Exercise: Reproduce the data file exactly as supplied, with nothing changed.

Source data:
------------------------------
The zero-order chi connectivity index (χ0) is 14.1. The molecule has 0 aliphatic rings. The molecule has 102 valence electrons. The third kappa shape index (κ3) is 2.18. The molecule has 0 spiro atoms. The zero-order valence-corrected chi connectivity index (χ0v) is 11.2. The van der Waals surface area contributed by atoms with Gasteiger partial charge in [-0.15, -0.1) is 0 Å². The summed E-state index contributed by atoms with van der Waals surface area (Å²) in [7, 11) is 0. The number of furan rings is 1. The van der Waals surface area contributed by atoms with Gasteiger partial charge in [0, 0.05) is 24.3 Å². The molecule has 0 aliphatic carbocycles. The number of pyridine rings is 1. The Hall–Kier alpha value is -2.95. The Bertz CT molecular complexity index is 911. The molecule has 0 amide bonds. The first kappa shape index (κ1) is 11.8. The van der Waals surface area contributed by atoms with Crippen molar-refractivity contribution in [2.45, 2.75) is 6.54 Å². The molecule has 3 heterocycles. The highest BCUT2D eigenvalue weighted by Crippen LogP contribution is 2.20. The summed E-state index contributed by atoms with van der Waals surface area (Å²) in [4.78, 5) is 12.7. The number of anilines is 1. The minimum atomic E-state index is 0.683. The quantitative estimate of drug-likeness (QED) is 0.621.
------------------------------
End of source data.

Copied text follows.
The zero-order chi connectivity index (χ0) is 14.1. The molecule has 0 aliphatic rings. The molecule has 102 valence electrons. The third kappa shape index (κ3) is 2.18. The molecule has 0 spiro atoms. The zero-order valence-corrected chi connectivity index (χ0v) is 11.2. The van der Waals surface area contributed by atoms with Gasteiger partial charge in [-0.15, -0.1) is 0 Å². The summed E-state index contributed by atoms with van der Waals surface area (Å²) in [7, 11) is 0. The number of furan rings is 1. The van der Waals surface area contributed by atoms with Gasteiger partial charge in [0, 0.05) is 24.3 Å². The molecule has 0 aliphatic carbocycles. The number of pyridine rings is 1. The Hall–Kier alpha value is -2.95. The Bertz CT molecular complexity index is 911. The molecule has 0 amide bonds. The first kappa shape index (κ1) is 11.8. The van der Waals surface area contributed by atoms with Crippen molar-refractivity contribution in [2.45, 2.75) is 6.54 Å². The molecule has 3 heterocycles. The highest BCUT2D eigenvalue weighted by Crippen LogP contribution is 2.20. The summed E-state index contributed by atoms with van der Waals surface area (Å²) in [4.78, 5) is 12.7. The number of anilines is 1. The minimum atomic E-state index is 0.683. The quantitative estimate of drug-likeness (QED) is 0.621.